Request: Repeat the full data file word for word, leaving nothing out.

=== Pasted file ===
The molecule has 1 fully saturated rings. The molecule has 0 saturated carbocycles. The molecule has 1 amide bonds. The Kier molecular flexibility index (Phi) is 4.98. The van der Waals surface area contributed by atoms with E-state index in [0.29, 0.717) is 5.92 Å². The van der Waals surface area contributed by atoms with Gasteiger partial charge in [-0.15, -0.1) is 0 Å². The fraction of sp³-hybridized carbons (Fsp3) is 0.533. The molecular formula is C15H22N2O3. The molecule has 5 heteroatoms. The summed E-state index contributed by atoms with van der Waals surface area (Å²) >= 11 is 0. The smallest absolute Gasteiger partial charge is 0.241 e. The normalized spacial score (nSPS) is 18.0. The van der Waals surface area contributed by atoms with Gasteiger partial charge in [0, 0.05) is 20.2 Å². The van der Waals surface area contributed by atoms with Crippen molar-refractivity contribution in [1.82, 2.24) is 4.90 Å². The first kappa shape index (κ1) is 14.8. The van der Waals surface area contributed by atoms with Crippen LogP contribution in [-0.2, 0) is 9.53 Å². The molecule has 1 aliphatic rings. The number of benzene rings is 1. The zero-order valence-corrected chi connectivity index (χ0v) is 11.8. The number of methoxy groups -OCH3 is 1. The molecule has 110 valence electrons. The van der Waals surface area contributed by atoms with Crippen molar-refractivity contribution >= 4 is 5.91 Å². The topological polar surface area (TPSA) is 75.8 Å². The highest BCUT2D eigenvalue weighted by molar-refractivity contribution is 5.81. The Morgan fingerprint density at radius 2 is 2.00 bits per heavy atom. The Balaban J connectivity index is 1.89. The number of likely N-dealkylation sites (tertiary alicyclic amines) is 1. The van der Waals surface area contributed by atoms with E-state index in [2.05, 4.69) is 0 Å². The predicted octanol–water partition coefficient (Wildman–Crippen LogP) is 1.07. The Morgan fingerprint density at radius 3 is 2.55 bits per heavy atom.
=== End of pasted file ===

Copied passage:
The molecule has 1 fully saturated rings. The molecule has 0 saturated carbocycles. The molecule has 1 amide bonds. The Kier molecular flexibility index (Phi) is 4.98. The van der Waals surface area contributed by atoms with E-state index in [0.29, 0.717) is 5.92 Å². The van der Waals surface area contributed by atoms with Gasteiger partial charge in [-0.15, -0.1) is 0 Å². The fraction of sp³-hybridized carbons (Fsp3) is 0.533. The molecular formula is C15H22N2O3. The molecule has 5 heteroatoms. The summed E-state index contributed by atoms with van der Waals surface area (Å²) >= 11 is 0. The smallest absolute Gasteiger partial charge is 0.241 e. The normalized spacial score (nSPS) is 18.0. The van der Waals surface area contributed by atoms with Gasteiger partial charge in [0, 0.05) is 20.2 Å². The van der Waals surface area contributed by atoms with Crippen molar-refractivity contribution in [1.82, 2.24) is 4.90 Å². The first kappa shape index (κ1) is 14.8. The van der Waals surface area contributed by atoms with Crippen LogP contribution in [-0.2, 0) is 9.53 Å². The molecule has 1 aliphatic rings. The number of benzene rings is 1. The zero-order valence-corrected chi connectivity index (χ0v) is 11.8. The number of methoxy groups -OCH3 is 1. The molecule has 110 valence electrons. The van der Waals surface area contributed by atoms with Crippen molar-refractivity contribution >= 4 is 5.91 Å². The topological polar surface area (TPSA) is 75.8 Å². The highest BCUT2D eigenvalue weighted by molar-refractivity contribution is 5.81. The Morgan fingerprint density at radius 2 is 2.00 bits per heavy atom. The Balaban J connectivity index is 1.89. The number of likely N-dealkylation sites (tertiary alicyclic amines) is 1. The van der Waals surface area contributed by atoms with E-state index in [2.05, 4.69) is 0 Å². The predicted octanol–water partition coefficient (Wildman–Crippen LogP) is 1.07. The Morgan fingerprint density at radius 3 is 2.55 bits per heavy atom.